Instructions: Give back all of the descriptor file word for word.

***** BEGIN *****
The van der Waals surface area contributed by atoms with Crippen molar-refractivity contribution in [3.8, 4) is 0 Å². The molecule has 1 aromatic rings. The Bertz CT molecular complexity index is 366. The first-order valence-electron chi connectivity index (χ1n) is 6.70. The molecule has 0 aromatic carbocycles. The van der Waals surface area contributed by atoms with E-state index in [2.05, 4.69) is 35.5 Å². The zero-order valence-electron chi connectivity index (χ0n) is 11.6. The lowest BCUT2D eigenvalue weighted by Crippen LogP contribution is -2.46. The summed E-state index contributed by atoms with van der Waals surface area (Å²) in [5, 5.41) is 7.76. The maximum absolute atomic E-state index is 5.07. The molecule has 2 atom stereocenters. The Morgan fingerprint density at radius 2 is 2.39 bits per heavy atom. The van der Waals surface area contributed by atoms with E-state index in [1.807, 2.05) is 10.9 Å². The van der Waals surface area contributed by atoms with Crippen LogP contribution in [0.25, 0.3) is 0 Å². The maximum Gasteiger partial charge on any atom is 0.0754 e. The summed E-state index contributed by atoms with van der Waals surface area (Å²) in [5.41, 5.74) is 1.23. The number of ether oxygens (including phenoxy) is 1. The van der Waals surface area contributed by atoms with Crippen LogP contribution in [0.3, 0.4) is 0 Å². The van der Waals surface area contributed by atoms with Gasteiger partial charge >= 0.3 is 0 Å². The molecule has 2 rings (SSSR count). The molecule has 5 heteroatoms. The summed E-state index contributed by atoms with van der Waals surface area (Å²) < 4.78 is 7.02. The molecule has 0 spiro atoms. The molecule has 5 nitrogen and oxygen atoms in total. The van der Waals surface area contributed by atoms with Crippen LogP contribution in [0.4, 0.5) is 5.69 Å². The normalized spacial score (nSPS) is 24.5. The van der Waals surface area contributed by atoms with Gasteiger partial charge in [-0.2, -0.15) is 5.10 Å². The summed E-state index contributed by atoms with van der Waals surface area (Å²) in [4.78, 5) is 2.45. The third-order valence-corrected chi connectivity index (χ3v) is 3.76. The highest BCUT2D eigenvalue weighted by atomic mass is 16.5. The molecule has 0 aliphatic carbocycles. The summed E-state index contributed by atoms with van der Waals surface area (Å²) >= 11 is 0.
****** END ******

The van der Waals surface area contributed by atoms with Crippen molar-refractivity contribution in [3.8, 4) is 0 Å². The molecule has 1 aromatic rings. The Bertz CT molecular complexity index is 366. The first-order valence-electron chi connectivity index (χ1n) is 6.70. The molecule has 0 aromatic carbocycles. The van der Waals surface area contributed by atoms with E-state index in [2.05, 4.69) is 35.5 Å². The zero-order valence-electron chi connectivity index (χ0n) is 11.6. The lowest BCUT2D eigenvalue weighted by Crippen LogP contribution is -2.46. The summed E-state index contributed by atoms with van der Waals surface area (Å²) in [5, 5.41) is 7.76. The maximum absolute atomic E-state index is 5.07. The molecule has 2 atom stereocenters. The Morgan fingerprint density at radius 2 is 2.39 bits per heavy atom. The van der Waals surface area contributed by atoms with E-state index in [1.807, 2.05) is 10.9 Å². The van der Waals surface area contributed by atoms with Crippen LogP contribution in [0.25, 0.3) is 0 Å². The maximum Gasteiger partial charge on any atom is 0.0754 e. The summed E-state index contributed by atoms with van der Waals surface area (Å²) in [5.41, 5.74) is 1.23. The number of ether oxygens (including phenoxy) is 1. The van der Waals surface area contributed by atoms with Crippen LogP contribution in [0.3, 0.4) is 0 Å². The van der Waals surface area contributed by atoms with Gasteiger partial charge >= 0.3 is 0 Å². The molecule has 2 rings (SSSR count). The molecule has 5 heteroatoms. The summed E-state index contributed by atoms with van der Waals surface area (Å²) < 4.78 is 7.02. The molecule has 0 spiro atoms. The molecule has 5 nitrogen and oxygen atoms in total. The van der Waals surface area contributed by atoms with Crippen LogP contribution in [0.4, 0.5) is 5.69 Å². The normalized spacial score (nSPS) is 24.5. The van der Waals surface area contributed by atoms with Gasteiger partial charge in [-0.2, -0.15) is 5.10 Å². The summed E-state index contributed by atoms with van der Waals surface area (Å²) in [4.78, 5) is 2.45. The third-order valence-corrected chi connectivity index (χ3v) is 3.76. The highest BCUT2D eigenvalue weighted by atomic mass is 16.5. The molecule has 0 aliphatic carbocycles. The summed E-state index contributed by atoms with van der Waals surface area (Å²) >= 11 is 0.